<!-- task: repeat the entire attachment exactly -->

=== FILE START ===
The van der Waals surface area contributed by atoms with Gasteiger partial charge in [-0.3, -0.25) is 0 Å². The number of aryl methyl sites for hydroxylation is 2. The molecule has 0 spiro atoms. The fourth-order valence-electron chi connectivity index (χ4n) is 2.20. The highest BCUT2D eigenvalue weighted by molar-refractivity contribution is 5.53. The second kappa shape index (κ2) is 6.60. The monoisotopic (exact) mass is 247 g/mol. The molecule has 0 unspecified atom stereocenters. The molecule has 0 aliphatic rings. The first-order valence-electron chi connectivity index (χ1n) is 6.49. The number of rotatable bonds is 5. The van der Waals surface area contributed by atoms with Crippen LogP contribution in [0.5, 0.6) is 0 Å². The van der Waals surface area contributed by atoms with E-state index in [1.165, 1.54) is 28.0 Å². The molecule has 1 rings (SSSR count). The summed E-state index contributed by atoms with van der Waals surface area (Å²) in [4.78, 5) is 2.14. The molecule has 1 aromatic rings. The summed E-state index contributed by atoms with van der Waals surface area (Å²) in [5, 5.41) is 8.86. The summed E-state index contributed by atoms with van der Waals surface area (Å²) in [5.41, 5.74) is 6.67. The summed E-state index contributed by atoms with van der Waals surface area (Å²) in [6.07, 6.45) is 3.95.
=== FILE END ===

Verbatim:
The van der Waals surface area contributed by atoms with Gasteiger partial charge in [-0.3, -0.25) is 0 Å². The number of aryl methyl sites for hydroxylation is 2. The molecule has 0 spiro atoms. The fourth-order valence-electron chi connectivity index (χ4n) is 2.20. The highest BCUT2D eigenvalue weighted by molar-refractivity contribution is 5.53. The second kappa shape index (κ2) is 6.60. The monoisotopic (exact) mass is 247 g/mol. The molecule has 0 unspecified atom stereocenters. The molecule has 0 aliphatic rings. The first-order valence-electron chi connectivity index (χ1n) is 6.49. The number of rotatable bonds is 5. The van der Waals surface area contributed by atoms with Crippen LogP contribution in [0.5, 0.6) is 0 Å². The van der Waals surface area contributed by atoms with E-state index in [1.165, 1.54) is 28.0 Å². The molecule has 1 rings (SSSR count). The summed E-state index contributed by atoms with van der Waals surface area (Å²) in [4.78, 5) is 2.14. The molecule has 1 aromatic rings. The summed E-state index contributed by atoms with van der Waals surface area (Å²) in [5, 5.41) is 8.86. The summed E-state index contributed by atoms with van der Waals surface area (Å²) in [5.41, 5.74) is 6.67. The summed E-state index contributed by atoms with van der Waals surface area (Å²) in [6.07, 6.45) is 3.95.